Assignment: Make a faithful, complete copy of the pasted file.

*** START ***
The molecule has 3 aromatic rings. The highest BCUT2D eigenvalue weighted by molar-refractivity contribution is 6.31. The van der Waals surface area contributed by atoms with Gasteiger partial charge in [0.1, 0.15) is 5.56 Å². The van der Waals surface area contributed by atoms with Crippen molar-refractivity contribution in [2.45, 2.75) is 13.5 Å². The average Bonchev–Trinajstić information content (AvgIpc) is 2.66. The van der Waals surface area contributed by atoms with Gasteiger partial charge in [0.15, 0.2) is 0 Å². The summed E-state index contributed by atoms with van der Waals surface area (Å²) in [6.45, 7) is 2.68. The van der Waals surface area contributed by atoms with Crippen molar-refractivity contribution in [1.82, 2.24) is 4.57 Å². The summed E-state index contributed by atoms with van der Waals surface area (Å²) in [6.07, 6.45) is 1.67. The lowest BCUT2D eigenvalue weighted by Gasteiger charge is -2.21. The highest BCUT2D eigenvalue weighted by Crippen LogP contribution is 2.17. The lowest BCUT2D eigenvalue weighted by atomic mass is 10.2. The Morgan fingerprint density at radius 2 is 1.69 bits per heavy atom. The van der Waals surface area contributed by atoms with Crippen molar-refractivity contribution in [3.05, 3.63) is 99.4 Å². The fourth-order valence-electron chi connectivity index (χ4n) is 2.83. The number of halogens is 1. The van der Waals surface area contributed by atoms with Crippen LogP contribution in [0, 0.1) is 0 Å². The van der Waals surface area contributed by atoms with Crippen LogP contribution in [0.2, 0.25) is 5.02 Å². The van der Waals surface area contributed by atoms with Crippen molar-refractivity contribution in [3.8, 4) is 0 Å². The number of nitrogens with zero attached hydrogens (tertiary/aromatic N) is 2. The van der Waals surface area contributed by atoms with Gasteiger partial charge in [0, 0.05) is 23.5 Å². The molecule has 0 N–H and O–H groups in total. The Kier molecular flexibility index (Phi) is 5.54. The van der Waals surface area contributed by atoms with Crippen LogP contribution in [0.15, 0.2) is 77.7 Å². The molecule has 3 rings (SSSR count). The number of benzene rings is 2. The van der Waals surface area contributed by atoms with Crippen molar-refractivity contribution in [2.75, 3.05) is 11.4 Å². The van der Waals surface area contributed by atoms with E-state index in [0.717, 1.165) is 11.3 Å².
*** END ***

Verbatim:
The molecule has 3 aromatic rings. The highest BCUT2D eigenvalue weighted by molar-refractivity contribution is 6.31. The van der Waals surface area contributed by atoms with Gasteiger partial charge in [0.1, 0.15) is 5.56 Å². The van der Waals surface area contributed by atoms with Crippen molar-refractivity contribution in [2.45, 2.75) is 13.5 Å². The average Bonchev–Trinajstić information content (AvgIpc) is 2.66. The van der Waals surface area contributed by atoms with Gasteiger partial charge in [0.15, 0.2) is 0 Å². The summed E-state index contributed by atoms with van der Waals surface area (Å²) in [6.45, 7) is 2.68. The van der Waals surface area contributed by atoms with Crippen molar-refractivity contribution in [1.82, 2.24) is 4.57 Å². The summed E-state index contributed by atoms with van der Waals surface area (Å²) in [6.07, 6.45) is 1.67. The lowest BCUT2D eigenvalue weighted by Gasteiger charge is -2.21. The highest BCUT2D eigenvalue weighted by Crippen LogP contribution is 2.17. The lowest BCUT2D eigenvalue weighted by atomic mass is 10.2. The Morgan fingerprint density at radius 2 is 1.69 bits per heavy atom. The van der Waals surface area contributed by atoms with Crippen molar-refractivity contribution in [3.05, 3.63) is 99.4 Å². The fourth-order valence-electron chi connectivity index (χ4n) is 2.83. The number of halogens is 1. The van der Waals surface area contributed by atoms with Crippen LogP contribution in [0, 0.1) is 0 Å². The van der Waals surface area contributed by atoms with Crippen LogP contribution in [0.2, 0.25) is 5.02 Å². The van der Waals surface area contributed by atoms with Crippen molar-refractivity contribution in [3.8, 4) is 0 Å². The number of nitrogens with zero attached hydrogens (tertiary/aromatic N) is 2. The van der Waals surface area contributed by atoms with Gasteiger partial charge in [0, 0.05) is 23.5 Å². The molecule has 0 N–H and O–H groups in total. The Kier molecular flexibility index (Phi) is 5.54. The van der Waals surface area contributed by atoms with Crippen LogP contribution in [0.15, 0.2) is 77.7 Å². The molecule has 3 rings (SSSR count). The number of benzene rings is 2. The van der Waals surface area contributed by atoms with Crippen molar-refractivity contribution in [2.75, 3.05) is 11.4 Å². The van der Waals surface area contributed by atoms with E-state index in [0.717, 1.165) is 11.3 Å².